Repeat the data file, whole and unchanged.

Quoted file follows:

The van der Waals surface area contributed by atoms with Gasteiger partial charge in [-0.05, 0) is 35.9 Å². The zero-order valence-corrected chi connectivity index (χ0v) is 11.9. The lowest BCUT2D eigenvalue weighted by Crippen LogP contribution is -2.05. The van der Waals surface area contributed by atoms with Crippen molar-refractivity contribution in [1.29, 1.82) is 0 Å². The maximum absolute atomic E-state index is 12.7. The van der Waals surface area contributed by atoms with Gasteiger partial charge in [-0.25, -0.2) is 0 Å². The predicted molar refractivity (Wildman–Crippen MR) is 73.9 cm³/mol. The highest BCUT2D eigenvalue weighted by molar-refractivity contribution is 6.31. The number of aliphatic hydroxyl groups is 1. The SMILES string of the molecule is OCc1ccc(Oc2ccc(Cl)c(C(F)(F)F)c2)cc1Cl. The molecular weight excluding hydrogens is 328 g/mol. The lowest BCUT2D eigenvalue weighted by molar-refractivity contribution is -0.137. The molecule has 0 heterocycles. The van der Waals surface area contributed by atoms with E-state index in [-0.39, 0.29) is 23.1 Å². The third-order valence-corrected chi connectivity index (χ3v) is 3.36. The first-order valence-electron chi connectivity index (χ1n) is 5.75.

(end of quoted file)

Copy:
The van der Waals surface area contributed by atoms with Gasteiger partial charge in [-0.05, 0) is 35.9 Å². The zero-order valence-corrected chi connectivity index (χ0v) is 11.9. The lowest BCUT2D eigenvalue weighted by Crippen LogP contribution is -2.05. The van der Waals surface area contributed by atoms with Crippen molar-refractivity contribution in [1.29, 1.82) is 0 Å². The maximum absolute atomic E-state index is 12.7. The van der Waals surface area contributed by atoms with Gasteiger partial charge in [-0.25, -0.2) is 0 Å². The predicted molar refractivity (Wildman–Crippen MR) is 73.9 cm³/mol. The highest BCUT2D eigenvalue weighted by molar-refractivity contribution is 6.31. The number of aliphatic hydroxyl groups is 1. The SMILES string of the molecule is OCc1ccc(Oc2ccc(Cl)c(C(F)(F)F)c2)cc1Cl. The molecular weight excluding hydrogens is 328 g/mol. The lowest BCUT2D eigenvalue weighted by molar-refractivity contribution is -0.137. The molecule has 0 heterocycles. The van der Waals surface area contributed by atoms with E-state index in [-0.39, 0.29) is 23.1 Å². The third-order valence-corrected chi connectivity index (χ3v) is 3.36. The first-order valence-electron chi connectivity index (χ1n) is 5.75.